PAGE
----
The editorial categories are research topics that have guided researchers during the recovery phase and continue to be the impetus behind the Documents Project’s digital archive and the Critical Documents book series. Developed by the project’s Editorial Board, each of the teams analyzed this framework and adapted it to their local contexts in developing their research objectives and work plans during the Recovery Phase. Learn more on the Editorial Framework page.
In this article, written in 1964, Humberto Tomeo, an educator and visual artist, underscores the importance of industrial design in the modern world, and its impact on pedagogical aspects of art instruction in secondary education. The author refers to the 1960s, when art instruction in new techniques in the fields of graphic and industrial design became increasingly important as a result of the socio-economic conditions created (from 1940 to 1955) by the import substitution industries in Uruguay, and by the growth of the publishing industry (and the demand for graphic design) from 1959 through the 1960s.
The Instituto General Electric (IGE), managed by Ángel Kalenberg (b. 1936), was founded in 1963 as part of the local strategy developed by international branches of the North American parent company, General Electric, which was established in Uruguay in 1937. From 1963 to 1968, IGE was extremely active in the fields of the visual arts, cinema, aleatoric music, and art instruction. One of the most distinguished contributors in the educational area was Professor Humberto Tomeo (1933–96), a visual artist and secondary school teacher. In Las artes plásticas en la Enseñanza Media, the brochure published by IGE, Tomeo stresses the importance of teaching industrial art design in secondary school. Uruguay understood the need to foster the instruction of industrial art as far back as the early years of the twentieth century.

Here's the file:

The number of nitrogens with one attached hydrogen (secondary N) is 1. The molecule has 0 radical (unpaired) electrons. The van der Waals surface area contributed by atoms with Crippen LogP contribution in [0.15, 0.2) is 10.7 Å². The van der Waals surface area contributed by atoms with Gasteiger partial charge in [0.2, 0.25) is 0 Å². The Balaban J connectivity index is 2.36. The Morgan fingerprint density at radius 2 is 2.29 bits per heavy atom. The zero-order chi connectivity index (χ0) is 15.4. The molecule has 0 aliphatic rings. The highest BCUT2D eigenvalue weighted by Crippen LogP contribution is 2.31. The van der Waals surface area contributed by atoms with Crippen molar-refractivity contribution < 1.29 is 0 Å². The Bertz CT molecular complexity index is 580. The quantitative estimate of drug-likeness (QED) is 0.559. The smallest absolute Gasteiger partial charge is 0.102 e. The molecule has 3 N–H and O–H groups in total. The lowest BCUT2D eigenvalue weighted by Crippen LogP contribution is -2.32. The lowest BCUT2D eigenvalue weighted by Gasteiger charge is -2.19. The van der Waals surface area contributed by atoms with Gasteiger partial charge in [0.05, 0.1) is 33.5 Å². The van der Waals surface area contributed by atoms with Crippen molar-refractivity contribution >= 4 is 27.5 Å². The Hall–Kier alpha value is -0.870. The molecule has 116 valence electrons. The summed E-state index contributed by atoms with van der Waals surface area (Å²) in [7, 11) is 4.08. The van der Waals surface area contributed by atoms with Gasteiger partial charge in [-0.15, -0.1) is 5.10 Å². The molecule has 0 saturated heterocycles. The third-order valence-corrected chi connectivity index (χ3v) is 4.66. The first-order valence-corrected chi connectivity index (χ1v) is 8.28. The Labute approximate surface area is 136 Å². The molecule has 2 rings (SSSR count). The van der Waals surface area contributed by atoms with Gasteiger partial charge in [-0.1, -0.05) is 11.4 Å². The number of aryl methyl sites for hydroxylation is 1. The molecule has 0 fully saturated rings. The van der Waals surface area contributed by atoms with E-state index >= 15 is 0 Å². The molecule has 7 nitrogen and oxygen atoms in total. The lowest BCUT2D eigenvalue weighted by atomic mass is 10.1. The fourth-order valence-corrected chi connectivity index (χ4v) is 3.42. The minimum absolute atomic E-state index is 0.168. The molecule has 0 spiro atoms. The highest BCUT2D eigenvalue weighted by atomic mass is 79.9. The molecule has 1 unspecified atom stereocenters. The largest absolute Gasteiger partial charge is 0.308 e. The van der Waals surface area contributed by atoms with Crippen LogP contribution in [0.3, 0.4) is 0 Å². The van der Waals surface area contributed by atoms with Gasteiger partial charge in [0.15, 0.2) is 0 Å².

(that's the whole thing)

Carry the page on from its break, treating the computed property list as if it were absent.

The initiative began in earnest with the Escuela del Círculo de Bellas Artes, founded in 1905, which advocated art instruction applied to the manufacturing sector. It continued when Pedro Figari took the helm at the Escuela de Artes y Oficios in 1915, at which time the instruction of industrial design for household goods focused on products for the general public to an unprecedented degree.
Tomeo’s article was written in the mid-1960s, when the local publishing industry was expanding to meet the growing cultural needs of the middle classes. As can be seen in this document, the IGE targeted that sector (intellectuals, artists, university students) and developed an avant-garde institutional approach. In other words, in addition to its specific functions, it acted as an intermediary between art and private industry.
[As complementary reading, see the following documents in the ICAA digital archive: (anonymous) “El Círculo de Bellas Artes y su acción docente 1905-1938” (doc. no. 1231073); the letter written by Carlos M. Herrera to the Board of the Círculo de Bellas Artes (doc. no. 1230195); by Luis Falcini “La Escuela de Artes” (doc. no. 1230268); by Guillermo Rodríguez “Consideraciones sobre aspectos de la enseñanza del dibujo” (doc. no. 1230412); by Carmelo de Arzadun “Las industrias artísticas femeninas y la composición ornamental” (doc. no. 1230556); by Viviani Sebastián “Conferencias Culturales. Sobre tópicos de arte decorativo” (doc. no. 1230583); and by Ángel Kalenberg “Dos años en una tarea” (doc. no. 1182268)].